The sterilization procedures cost California taxpayers $147,460 between 1997 and 2010. The doctors at the prison argue it is money well-spent.
Dr. James Heinrich, an OB-GYN at Valley State Prison for Women, said, “Over a 10-year period, that isn’t a huge amount of money compared to what you save in welfare paying for these unwanted children – as they procreated more.”
Although such procedures may seem harsh, they are not illegal. The Supreme Court ruled in 1927 that women can be forcibly sterilized in jail in Buck vs Bell. Writing for the majority, Supreme Court Justice Oliver Wendell Holmes, Jr. said, “Three generations of imbeciles are enough.”
Holmes wrote, “We have seen more than once that the public welfare may call upon the best citizens for their lives. It would be strange if it could not call upon those who already sap the strength of the state for these lesser sacrifices, often not felt to be such by those concerned, in order to prevent our being swamped with incompetence.”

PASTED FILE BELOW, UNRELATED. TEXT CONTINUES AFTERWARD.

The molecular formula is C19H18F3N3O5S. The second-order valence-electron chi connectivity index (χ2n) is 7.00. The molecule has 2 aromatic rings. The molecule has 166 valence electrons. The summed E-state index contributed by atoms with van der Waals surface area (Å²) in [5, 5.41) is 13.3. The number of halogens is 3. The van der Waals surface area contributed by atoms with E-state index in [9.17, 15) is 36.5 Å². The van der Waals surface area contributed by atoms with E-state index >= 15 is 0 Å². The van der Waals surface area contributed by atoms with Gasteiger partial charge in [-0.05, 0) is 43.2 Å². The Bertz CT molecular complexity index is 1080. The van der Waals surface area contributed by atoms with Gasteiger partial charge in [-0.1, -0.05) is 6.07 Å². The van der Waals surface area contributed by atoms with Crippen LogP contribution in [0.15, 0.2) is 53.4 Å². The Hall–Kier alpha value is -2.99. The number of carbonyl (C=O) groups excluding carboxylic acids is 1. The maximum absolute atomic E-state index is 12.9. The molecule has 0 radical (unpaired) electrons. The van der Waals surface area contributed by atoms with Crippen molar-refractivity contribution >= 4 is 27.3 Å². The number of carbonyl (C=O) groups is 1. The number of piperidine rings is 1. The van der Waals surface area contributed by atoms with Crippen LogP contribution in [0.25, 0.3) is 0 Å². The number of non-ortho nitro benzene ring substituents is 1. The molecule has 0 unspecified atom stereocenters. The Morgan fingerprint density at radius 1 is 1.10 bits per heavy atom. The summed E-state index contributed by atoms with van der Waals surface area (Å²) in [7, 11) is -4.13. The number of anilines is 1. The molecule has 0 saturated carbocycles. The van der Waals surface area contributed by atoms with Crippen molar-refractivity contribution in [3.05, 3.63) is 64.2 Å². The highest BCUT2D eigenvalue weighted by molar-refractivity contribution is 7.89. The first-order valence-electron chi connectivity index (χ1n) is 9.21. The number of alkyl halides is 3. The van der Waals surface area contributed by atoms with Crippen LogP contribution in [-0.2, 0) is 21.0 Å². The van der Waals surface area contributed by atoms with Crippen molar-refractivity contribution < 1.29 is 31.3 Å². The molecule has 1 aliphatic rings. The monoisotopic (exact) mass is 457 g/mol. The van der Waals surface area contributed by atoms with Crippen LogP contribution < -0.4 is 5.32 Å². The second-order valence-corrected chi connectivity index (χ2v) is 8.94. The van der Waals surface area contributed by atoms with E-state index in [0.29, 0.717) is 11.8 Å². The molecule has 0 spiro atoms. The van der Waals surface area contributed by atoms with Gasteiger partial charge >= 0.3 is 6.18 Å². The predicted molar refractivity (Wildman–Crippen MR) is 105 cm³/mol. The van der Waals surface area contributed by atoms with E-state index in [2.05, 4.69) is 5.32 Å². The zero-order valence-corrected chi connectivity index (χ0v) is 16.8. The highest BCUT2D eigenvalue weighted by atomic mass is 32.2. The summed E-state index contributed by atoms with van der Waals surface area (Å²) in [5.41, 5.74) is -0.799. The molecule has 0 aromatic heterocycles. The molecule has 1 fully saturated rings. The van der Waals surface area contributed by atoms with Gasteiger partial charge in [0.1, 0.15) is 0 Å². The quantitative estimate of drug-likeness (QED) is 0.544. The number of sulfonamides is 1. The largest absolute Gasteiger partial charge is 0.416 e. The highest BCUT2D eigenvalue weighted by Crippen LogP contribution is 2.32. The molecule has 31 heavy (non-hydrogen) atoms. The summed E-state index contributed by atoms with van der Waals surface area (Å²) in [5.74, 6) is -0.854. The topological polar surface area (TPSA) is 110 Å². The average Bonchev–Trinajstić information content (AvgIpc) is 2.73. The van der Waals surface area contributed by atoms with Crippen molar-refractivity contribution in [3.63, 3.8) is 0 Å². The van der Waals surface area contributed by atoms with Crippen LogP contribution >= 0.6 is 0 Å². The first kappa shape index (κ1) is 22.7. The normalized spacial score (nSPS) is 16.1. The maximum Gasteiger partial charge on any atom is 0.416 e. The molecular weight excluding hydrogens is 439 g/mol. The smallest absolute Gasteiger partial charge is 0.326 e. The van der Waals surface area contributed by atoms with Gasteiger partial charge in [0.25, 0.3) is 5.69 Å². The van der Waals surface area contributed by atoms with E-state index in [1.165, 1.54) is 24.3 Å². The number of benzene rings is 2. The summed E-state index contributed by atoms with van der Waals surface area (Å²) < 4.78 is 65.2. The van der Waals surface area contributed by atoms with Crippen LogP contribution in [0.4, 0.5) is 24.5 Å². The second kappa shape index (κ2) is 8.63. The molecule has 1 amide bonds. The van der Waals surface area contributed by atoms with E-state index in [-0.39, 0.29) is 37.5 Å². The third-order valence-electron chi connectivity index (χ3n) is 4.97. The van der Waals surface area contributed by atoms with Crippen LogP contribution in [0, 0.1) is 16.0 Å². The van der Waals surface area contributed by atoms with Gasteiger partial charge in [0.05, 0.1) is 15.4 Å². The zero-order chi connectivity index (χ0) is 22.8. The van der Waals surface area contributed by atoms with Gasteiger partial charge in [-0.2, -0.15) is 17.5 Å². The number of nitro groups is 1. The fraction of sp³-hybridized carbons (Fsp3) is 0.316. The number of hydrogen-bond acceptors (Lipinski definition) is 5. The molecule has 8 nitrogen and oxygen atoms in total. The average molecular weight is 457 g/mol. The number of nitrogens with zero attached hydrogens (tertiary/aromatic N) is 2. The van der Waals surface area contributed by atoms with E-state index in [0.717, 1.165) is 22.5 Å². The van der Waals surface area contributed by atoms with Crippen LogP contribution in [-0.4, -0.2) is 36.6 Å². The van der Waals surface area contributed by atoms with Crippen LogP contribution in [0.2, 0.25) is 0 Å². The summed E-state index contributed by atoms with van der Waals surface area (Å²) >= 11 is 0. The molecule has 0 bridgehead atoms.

In the California prisons, the jailed women are not being forced to be sterilized. But the women say they get pressured by the doctors to make the decision. One inmate said, “I figured that’s just what happens in prison – that that’s the best kind of doctor you’re going get.”
There is a regulation in California that requires state approval for each sterilization procedure. Doctors at the prison were able to get around that, however. The prison medical manager said she signed off on the sterilizations since Heinrich listed them as a “medical emergency.”
Do you think these sterilizations are wrong? On one hand, the very idea is somewhat disturbing. On the other hand, however, it likely does prevent more generations of (expensive) children exposed to drug and crime filled lives.